(2) DCS07:We have not validated procedures to adequately treat DCS in the spaceflight environment should it occur (IRP Rev D)
Flight Assignment/Project Notes: NOTE: Change in start date to reflect start of the project, per CoI J. Norcross (Ed., 5/23/16)

Task Description: Recent evidence has revealed that neurologic changes occur due to repeated hypobaric exposures. Specifically, the US Air Force (USAF) has reported an increased number and increased total volume of white matter hyperintensities (WMH) on MRI (magnetic resonance imaging) in high-altitude pilots. This is important because WMH on MRI are indicators of neurocognitive changes including decreased cognitive speed and dementia. These pilots are exposed to similar occupational environmental conditions as astronauts and those who display these WMH changes also suffer from acute neurocognitive deficits as a result of hypobaric conditions. WMH changes and neurocognitive deficits in USAF pilots have been found to be independent of clinical symptoms. Pilots with an increased number of WMH on MRI and neurocognitive deficits due to hypobaric exposure have been found in both those who deny any clinical symptoms of decompression sickness (DCS) as well as those pilots with DCS.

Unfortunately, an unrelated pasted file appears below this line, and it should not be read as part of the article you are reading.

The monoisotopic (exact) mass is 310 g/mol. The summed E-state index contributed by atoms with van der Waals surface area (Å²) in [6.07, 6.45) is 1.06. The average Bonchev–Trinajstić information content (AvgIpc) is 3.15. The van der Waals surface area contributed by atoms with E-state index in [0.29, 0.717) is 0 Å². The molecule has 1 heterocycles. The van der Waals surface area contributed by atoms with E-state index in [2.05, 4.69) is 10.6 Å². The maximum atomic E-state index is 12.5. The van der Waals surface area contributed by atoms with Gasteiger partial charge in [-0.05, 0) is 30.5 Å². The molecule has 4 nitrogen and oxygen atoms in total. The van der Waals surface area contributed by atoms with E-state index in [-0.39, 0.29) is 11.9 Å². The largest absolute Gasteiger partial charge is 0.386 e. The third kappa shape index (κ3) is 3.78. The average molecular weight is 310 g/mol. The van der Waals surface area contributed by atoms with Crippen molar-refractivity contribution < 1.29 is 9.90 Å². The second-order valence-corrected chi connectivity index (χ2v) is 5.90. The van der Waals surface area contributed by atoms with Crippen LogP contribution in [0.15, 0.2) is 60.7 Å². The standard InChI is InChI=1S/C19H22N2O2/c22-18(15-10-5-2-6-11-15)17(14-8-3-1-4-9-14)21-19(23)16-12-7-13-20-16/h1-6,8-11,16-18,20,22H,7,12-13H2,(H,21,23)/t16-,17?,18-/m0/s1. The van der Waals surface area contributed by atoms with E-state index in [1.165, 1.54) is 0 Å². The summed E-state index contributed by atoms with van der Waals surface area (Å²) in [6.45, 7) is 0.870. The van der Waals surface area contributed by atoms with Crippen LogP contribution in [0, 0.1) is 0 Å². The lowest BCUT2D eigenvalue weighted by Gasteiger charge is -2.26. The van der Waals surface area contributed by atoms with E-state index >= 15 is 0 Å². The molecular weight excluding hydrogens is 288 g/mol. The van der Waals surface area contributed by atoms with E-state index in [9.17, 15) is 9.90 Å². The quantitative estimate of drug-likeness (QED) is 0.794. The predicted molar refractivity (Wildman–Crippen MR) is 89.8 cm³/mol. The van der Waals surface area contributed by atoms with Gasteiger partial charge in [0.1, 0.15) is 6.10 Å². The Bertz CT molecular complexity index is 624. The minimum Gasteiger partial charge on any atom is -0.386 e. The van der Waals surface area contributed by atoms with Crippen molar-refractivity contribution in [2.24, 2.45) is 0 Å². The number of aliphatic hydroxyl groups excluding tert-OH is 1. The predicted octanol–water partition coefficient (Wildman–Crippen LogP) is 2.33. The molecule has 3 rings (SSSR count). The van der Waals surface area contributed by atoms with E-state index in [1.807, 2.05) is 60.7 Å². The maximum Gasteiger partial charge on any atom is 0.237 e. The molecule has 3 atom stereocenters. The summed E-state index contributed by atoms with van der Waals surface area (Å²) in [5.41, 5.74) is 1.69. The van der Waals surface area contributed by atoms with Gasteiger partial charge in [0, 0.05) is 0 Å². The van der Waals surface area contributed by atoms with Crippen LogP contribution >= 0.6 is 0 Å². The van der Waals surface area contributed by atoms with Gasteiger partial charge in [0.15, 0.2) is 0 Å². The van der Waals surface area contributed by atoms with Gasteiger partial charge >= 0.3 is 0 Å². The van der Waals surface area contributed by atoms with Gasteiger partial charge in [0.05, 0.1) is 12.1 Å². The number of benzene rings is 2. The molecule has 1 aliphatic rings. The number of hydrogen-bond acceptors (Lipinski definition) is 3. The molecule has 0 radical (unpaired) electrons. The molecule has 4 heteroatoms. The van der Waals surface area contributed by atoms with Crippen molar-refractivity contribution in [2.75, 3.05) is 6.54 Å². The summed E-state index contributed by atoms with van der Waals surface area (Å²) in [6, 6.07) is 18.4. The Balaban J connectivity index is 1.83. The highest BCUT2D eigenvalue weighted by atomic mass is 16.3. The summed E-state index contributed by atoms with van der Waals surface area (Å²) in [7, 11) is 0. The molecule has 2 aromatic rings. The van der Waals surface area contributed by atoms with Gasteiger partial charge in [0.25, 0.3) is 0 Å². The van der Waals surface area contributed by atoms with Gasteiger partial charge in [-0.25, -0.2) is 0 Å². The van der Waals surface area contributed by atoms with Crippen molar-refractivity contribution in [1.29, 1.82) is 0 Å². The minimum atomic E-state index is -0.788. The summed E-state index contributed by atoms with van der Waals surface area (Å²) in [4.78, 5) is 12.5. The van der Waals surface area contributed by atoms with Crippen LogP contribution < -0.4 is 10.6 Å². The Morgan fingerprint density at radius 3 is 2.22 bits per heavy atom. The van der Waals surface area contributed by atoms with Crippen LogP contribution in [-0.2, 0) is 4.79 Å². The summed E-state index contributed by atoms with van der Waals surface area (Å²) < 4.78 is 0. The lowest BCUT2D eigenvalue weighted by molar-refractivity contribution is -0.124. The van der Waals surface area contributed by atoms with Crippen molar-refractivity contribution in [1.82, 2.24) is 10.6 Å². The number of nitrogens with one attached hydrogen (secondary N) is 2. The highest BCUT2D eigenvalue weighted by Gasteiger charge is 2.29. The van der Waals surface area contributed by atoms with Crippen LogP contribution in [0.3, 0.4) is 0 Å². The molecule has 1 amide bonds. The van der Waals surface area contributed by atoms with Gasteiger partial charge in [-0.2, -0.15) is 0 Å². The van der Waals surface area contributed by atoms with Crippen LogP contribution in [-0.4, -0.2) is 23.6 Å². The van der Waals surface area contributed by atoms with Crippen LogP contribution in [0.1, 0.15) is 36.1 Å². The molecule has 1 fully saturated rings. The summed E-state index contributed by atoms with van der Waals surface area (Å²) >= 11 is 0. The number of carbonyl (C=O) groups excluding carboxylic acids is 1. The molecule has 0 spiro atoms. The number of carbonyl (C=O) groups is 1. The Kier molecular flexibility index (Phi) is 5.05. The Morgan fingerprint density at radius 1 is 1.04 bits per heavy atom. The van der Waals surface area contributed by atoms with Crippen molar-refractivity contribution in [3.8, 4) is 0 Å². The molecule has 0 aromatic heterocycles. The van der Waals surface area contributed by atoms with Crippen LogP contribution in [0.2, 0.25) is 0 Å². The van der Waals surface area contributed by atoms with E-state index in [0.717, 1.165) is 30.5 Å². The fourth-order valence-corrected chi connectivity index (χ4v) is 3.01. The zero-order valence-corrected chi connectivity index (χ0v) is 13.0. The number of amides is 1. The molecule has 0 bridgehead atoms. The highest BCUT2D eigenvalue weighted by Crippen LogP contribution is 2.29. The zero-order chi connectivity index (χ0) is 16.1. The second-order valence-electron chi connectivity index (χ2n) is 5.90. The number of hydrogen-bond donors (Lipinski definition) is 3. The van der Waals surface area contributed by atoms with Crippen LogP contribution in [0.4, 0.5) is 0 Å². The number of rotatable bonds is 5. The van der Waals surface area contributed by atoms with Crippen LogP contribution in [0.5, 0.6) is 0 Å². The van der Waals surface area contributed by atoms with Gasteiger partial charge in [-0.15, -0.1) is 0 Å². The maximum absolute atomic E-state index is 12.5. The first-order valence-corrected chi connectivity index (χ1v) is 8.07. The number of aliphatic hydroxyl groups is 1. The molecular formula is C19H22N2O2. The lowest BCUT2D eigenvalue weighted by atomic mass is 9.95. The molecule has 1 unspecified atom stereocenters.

The goal of this data mining effort is to identify if any evidence of this potential risk exists in the NASA astronaut population. Our central hypothesis is that NASA has successfully mitigated this potential threat of subclinical neurologic DCS linked to WMH and neurocognitive deficits in past and present missions but may encounter it in the future. We have based this hypothesis on the fact that NASA has no reported incidents of DCS during operational EVAs (extravehicular activity) and no apparent signs of neurocognitive deficits amongst its astronauts. However, NASA plans on increasing the number of hypobaric exposures of its astronauts by several orders of magnitude in the future. Successful completion of this data mining effort will enable NASA to make an informed decision on the need for proper mission monitoring and occupational surveillance for past, present, and future astronauts.